Posted by Smokey Stover on February 12, 2007
In Reply to: War of the sexes posted by ESC on February 12, 2007
: : : 'War of the sexes' where does the term originate and in what sense?
: : Since "war of the sexes" is a phrase in plain English, it's beyond guessing when and where it started. The actual war, that is, the conflict based on sexual roles, began when the first caveman said, "No, I'm not going to start the fire. You know how to do it, and it's your turn." Or his mate said, "Make your own stupid breakfast, I'm tired of the same old routine. You hungry, you cook!"
: : In a more modern context, it usually involves skirmishes in the battle for women's rights, such as the right to vote, or wear pants, or receive equal pay. Actually, those issues are nowadays usually subsumed in some phrase using the word "sexism."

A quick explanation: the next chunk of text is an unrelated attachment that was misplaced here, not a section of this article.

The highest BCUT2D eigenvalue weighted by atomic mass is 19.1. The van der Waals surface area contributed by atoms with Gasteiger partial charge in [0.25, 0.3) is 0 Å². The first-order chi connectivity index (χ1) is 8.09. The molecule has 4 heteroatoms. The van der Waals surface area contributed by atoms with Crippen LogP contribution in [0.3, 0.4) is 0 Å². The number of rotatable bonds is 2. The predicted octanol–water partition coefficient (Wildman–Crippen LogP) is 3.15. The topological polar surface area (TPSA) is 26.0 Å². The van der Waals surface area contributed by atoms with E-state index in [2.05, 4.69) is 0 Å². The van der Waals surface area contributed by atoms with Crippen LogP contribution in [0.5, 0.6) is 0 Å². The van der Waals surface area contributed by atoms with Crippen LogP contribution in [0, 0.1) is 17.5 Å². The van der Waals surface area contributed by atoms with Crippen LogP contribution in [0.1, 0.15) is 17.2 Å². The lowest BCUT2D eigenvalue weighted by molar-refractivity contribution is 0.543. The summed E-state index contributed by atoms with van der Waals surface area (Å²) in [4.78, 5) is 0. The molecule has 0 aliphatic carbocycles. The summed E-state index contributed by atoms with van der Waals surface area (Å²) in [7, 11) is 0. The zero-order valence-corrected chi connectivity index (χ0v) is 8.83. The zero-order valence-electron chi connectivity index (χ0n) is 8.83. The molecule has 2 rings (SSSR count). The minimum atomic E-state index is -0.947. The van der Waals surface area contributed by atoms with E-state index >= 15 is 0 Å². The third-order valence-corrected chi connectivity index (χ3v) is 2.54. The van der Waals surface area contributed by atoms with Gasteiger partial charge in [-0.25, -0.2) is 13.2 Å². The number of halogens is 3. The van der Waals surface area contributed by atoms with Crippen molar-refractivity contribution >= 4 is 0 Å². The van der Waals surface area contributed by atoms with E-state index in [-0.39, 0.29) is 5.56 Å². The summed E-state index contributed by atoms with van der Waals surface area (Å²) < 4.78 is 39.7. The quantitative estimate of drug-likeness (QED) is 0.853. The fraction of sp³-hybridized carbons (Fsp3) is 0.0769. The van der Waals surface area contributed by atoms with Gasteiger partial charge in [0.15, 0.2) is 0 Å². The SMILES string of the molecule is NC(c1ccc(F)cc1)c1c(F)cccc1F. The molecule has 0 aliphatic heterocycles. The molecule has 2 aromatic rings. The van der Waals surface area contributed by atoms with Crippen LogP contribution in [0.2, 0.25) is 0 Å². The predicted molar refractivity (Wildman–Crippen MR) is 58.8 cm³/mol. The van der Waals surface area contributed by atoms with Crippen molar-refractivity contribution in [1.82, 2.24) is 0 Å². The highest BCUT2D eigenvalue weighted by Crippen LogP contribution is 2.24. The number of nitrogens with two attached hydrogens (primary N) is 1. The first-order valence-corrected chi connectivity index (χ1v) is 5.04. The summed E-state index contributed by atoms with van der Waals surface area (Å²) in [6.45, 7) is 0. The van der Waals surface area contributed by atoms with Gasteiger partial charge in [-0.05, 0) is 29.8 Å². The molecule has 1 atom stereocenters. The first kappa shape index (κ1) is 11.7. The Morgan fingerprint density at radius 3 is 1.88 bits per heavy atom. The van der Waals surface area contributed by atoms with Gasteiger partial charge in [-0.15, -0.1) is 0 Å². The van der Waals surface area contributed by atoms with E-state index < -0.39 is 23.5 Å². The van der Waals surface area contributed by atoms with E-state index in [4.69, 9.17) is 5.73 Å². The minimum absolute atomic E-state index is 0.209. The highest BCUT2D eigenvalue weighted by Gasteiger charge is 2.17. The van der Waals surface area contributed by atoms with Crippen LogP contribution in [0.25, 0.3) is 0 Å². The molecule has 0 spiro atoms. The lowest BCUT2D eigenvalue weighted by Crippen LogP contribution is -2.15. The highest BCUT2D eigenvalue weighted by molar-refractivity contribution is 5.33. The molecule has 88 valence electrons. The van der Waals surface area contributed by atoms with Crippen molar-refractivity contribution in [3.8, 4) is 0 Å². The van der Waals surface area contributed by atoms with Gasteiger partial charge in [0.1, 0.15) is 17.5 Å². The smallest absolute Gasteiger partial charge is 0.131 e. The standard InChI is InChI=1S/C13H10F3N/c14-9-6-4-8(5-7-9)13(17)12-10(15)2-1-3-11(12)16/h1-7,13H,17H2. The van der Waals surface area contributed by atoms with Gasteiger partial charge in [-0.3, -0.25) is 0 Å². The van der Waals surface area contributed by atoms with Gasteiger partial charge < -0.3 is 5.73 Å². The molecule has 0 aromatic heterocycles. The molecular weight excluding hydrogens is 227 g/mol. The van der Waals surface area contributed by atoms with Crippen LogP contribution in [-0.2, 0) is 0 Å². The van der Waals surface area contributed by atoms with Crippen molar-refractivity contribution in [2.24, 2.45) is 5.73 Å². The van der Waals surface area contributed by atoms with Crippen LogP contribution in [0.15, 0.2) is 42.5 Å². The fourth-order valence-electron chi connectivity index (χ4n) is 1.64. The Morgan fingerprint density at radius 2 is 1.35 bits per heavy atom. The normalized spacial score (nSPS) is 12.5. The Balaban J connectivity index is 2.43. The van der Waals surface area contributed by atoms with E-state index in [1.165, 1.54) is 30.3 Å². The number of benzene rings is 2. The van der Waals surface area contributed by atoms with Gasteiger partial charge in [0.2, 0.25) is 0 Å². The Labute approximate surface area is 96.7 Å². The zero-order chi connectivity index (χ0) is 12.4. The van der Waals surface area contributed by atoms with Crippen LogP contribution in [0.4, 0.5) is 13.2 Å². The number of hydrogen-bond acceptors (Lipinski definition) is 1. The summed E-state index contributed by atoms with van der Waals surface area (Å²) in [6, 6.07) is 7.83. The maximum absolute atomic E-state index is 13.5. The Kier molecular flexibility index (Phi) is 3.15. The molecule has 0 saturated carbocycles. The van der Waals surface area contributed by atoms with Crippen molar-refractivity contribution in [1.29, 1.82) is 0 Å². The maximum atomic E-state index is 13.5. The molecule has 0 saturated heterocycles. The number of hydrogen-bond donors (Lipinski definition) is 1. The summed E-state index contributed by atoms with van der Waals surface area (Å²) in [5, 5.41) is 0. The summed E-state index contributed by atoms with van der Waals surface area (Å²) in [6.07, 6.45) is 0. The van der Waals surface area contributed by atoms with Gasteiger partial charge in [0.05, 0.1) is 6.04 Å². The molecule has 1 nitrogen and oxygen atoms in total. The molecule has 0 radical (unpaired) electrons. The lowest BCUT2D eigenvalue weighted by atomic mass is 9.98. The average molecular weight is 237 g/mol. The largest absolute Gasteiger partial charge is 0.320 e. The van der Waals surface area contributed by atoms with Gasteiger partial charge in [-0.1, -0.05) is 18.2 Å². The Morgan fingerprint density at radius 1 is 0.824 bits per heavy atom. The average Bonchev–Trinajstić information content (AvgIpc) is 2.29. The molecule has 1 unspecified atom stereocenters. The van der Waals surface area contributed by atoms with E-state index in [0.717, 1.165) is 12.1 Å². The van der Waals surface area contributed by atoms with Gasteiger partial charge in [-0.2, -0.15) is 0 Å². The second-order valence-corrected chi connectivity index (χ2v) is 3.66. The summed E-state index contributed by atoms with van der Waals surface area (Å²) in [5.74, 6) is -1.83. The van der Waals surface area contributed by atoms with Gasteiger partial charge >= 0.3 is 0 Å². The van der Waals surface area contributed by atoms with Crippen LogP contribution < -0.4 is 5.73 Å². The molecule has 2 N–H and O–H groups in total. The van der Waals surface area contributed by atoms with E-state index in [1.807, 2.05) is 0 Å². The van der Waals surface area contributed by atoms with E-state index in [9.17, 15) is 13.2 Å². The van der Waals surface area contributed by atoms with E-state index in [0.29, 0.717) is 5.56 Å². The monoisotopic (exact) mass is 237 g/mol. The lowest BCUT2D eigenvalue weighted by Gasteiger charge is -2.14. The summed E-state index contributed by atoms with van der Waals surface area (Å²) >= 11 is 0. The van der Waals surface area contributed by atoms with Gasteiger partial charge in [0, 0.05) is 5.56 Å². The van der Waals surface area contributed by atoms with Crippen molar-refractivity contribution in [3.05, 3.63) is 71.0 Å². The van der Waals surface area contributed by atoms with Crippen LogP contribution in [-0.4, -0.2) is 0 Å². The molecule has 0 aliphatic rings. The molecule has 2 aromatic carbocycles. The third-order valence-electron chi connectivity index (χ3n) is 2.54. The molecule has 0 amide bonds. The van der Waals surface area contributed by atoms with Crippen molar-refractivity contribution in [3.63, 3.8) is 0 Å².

: : To me, the phrase "war of the sexes" brings up the cartoons of James Thurber, an author who brought his sense of humor to bear on all kinds of subjects, including, in his cartoons, "the war of the sexes." These cartoons, published in the New Yorker magazine in the 1930s and '40s, gently spoofed various gender-based contretemps between men and women.
: : Whether taken seriously, semi-seriously, or humorously, "war of the sexes" is shorthand for all the conflicts that arise between men and women out of their notions of gender-based roles. Whenever these conflicts are to some degree settled, new ones begin, for genetic reasons which even mentioning will start a new skirmish in this never-ending conflict.
: : SS
: The phrase that I've heard most often is "battle of the sexes."
ESC, as a generality you are surely right. As for Thurber, he used the phrase "The War between men and women" in his cartoons, and commentators on Thurber use the phrases "battle of the sexes" and "war between the sexes" pretty much interchangeably. The movie, Battle of the Sexes is based on a Thurber short story, "The Catbird Seat." Personally, I think a series of hostilities that has been going on for at least 150,000 years is more like a war than a battle, but it's a very strange war in which the participants are most often found embracing each other in a non-combative mode.